Head of Jean-Baptiste Faure Edouard Manet Buy Art Prints Now
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Tom Gurney BSc (Hons) is an art history expert with over 20 years experience
Published on June 19, 2020 / Updated on October 14, 2023
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Painted the year Édouard Manet died, 1883, Head of Jean-Baptiste Faure was a preparatory study for a portrait that was never finished.

Édouard Manet had painted Jean-Baptiste Faure before this, in 1887. This earlier work depicts Faure, a composer and baritone opera star, as Hamlet. He is dressed in full costume, from black tights to feathered cap, and looks every bit the part, holding an unsheathed rapier sword at his side. Jean-Baptiste Faure excelled not only on the stage, but also as an art collector. At the time of his death, he owned nearly seventy of paintings by Édouard Manet, and almost as many by Claude Monet, whom he had commissioned to paint landscapes of the chalk cliffs, which were located near Faure's villa. Faure loved the Impressionists, and purchased for his collection artwork from Edgar Degas and Camille Pissarro, among others.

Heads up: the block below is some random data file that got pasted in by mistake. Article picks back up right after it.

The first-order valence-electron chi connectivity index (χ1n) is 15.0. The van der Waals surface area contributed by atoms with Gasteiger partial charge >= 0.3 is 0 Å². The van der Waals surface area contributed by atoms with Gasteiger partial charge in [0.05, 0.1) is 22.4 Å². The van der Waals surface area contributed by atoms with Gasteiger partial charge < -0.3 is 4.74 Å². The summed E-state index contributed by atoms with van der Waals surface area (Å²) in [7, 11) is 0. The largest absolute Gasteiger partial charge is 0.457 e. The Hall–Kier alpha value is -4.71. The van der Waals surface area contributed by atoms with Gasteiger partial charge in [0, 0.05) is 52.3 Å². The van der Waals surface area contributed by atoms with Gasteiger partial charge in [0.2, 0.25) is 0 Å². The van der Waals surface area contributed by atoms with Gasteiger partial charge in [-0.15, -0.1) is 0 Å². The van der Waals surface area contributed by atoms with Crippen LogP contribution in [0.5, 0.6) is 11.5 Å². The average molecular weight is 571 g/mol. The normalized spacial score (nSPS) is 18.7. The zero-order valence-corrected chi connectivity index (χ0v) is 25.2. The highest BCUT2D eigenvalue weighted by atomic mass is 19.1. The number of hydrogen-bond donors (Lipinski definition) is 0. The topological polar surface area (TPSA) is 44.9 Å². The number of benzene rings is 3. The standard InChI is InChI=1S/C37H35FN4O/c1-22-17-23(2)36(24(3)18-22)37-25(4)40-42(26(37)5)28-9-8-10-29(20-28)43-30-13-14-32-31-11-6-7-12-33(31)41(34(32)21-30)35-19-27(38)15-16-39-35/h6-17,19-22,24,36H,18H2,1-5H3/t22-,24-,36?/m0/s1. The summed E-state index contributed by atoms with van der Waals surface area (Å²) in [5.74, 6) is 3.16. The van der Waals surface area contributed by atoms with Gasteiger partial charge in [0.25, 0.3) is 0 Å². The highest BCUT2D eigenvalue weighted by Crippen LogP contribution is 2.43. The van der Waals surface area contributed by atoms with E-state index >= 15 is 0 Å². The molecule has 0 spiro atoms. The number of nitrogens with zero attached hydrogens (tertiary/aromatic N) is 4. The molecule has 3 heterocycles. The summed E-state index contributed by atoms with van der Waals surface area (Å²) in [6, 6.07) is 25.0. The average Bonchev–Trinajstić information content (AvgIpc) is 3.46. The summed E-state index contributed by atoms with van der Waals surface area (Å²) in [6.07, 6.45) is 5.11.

A major influence of the Impressionist movement, Édouard Manet popularized new painting techniques, which were not taught or used by academic painters. One such technique was called alla prima, or wet-on-wet. Instead of glazing multiple layers of semi-transparent oil paint, waiting for each layer to dry before painting the next, he simply painted the colors as he saw them onto and beside paint that was still wet, sometimes even blending colors on the canvas. This was a more immediate way of painting, and one well suited to the Impressionists, who liked to paint outdoors, or "en plein air." Manet used alla prima when painting the Head of Jean-Baptiste Faure.

In this portrait, we see another of Manet's approaches to working with paint, that of "flatness," an attribute that lends a graphic, abstract quality to a painting. Here, it is not pronounced, but we see it in the brush strokes that chose uniformity of color over form. Though not uncommon in modern art, Manet's work is thought by historians to be the first example of "flatness" in this period. Even though this portrait of Faure is merely a study, it is a beautiful likeness, and the sketchy lines of the unfinished lower half provide a glimpse into a great artist's process, and hint at his mortality.